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Publication numberUS3402710 A
Publication typeGrant
Publication dateSep 24, 1968
Filing dateJun 27, 1966
Priority dateJun 27, 1966
Publication numberUS 3402710 A, US 3402710A, US-A-3402710, US3402710 A, US3402710A
InventorsPaleschuck Maurice
Original AssigneeHydra Power Corp
Export CitationBiBTeX, EndNote, RefMan
External Links: USPTO, USPTO Assignment, Espacenet
Self-closing valve device for implantation in the human body
US 3402710 A
Abstract  available in
Images(1)
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Claims  available in
Description  (OCR text may contain errors)

p 4, 968 M. PALESCHUCK 3,402,710

SELF-CLOSING VALVE DEVICE FOR IMPLANTATION IN THE HUMAN BODY Filed June 27. 1966 Ti B'Y Hwy/c5 if K SELF-CLOSING VALVE DEVICE FOR IMPLAN- TATION IN THE HUMAN BODY Maurice Paleschuck, Massapequa, N.Y., assignor to Hydra-Power Corporation, New Rochelle, N.Y., a corporation of California Filed June 27, 1966, Ser. No. 560,715

Claims. (Cl. 128-1) ABSTRACT OF THE DISCLOSURE A self-closing valve device for implantation in the human body comprising a rigid sleeve or hollow cylindrical housing having a compressed silicone rubber closure member mounted therein. The closure member is in the form of a torus whose initial diameter is larger than that of the sleeve or housing member. The torus when compressed into the sleeve member provides a resilient closed opening through which surgical implements, such as catheters may be selectively inserted and removed. The sleeve member is also provided with a flange for easy securement to the body tissue. The whole valve device is constructed of material compatible with the body.

This invention relates to a self-closing valve device for implantation in the human body. More particularly, the invention relates to a valve which may be implanted in the human body without deleterious effects and which may be left therein for a relatively long period of time without undue discomfort to the patient and which will be self sealing and will permit ready insertion therethrough of a catheter or other medical instrument through which suitable medicaments may be introduced into the human body.

By way of illustration, the valve herein disclosed is especially adapted for implantation in the abdomen for use in the treatment of peritoneal dialysis, which is a treatment administered to a patient whose kidneys are either malfunctioning or not functioning at all. It is a procedure whereby a fluid called dialysate is introduced into the peritoneal cavity, the fluid then passes through the peritoneum by osmossis or actions similar thereto. After a preslected time the fluid, after having passed back through the peritoneum carrying the waste material normally rejected by the kidneys is drained. This roughly is a description of the transfer process. The introduction of dialysate into the peritonal cavity has heretofore been accomplished by making an incision in the body Wall each time a catheter insertion is required. It is apparent that after a number of such dialyzing procedures have been performed the abdominal wall is a mass of scar tissue.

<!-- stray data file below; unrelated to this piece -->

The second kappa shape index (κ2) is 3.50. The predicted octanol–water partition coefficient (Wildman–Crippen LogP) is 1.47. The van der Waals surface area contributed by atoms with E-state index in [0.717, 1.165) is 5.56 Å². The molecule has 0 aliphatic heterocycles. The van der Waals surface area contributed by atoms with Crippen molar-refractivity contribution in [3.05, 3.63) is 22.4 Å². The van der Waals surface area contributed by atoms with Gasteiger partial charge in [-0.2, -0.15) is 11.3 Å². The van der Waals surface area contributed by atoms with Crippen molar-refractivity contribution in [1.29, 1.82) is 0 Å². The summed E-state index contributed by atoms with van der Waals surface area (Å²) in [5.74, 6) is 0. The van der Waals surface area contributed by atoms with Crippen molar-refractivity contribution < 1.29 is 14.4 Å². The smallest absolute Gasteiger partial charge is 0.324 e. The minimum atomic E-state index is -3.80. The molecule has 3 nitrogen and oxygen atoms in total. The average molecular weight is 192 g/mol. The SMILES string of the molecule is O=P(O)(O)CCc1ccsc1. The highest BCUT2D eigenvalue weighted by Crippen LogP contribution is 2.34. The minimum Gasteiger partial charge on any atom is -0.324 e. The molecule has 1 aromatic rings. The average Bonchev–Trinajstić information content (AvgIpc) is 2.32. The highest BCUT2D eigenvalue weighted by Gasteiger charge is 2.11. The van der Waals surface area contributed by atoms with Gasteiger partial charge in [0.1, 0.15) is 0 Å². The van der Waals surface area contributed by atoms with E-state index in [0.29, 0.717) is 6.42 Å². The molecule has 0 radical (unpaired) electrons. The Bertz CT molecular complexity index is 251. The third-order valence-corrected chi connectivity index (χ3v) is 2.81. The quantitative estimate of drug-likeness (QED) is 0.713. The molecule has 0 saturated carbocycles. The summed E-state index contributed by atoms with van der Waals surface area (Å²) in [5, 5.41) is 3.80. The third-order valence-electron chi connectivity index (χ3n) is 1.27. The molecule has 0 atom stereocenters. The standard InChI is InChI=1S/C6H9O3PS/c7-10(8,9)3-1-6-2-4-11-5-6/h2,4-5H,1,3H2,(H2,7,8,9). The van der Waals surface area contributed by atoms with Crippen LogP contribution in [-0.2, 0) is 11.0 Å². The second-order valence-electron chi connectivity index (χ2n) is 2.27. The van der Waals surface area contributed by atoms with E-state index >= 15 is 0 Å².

An object of the invention is to provide a valve adapted to satisfy the following requirements:

( 1) Permanently implantable.

(2) Body compatible.

(3) Functionally reliable to provide a snug fit between the catheter or other suitable medical instrument and the valve to prevent leakage of the dialysate during the filling or draining phases of the procedure and to provide a positive and automatic closure of the valve after the catheter or the like has been removed.

(4) A device adapted to be readily autoclaved or sterilized in a hot air oven without damage and which presents a unitary structure having a smooth outer surface free of cracks or crevices. Since the device may be implanted in the human body for a relatively long period of time, it is important that the device he as small as possible in order to minimize discomfort to the patient.

States Patent 0 M 3,402,710 Patented Sept. 24, 1968 In general, the device embodies a housing or body portion within which is secured a valve member in the nature of a sphincter ring, which in the preferred embodiment takes the form of an elastomeric torus which is restricted radially so as to completely close its central orifice. This permits a lubricated probe such as a catheter or other suitable instrument to be readily passed through its central orifice so as to provide a snug fit between the catheter and the sphincter ring. The housing or body provides suitable rigidity as to hold the sphincter ring radially compressed and to provide means for securing the valve, such as by sutures, in implanted position.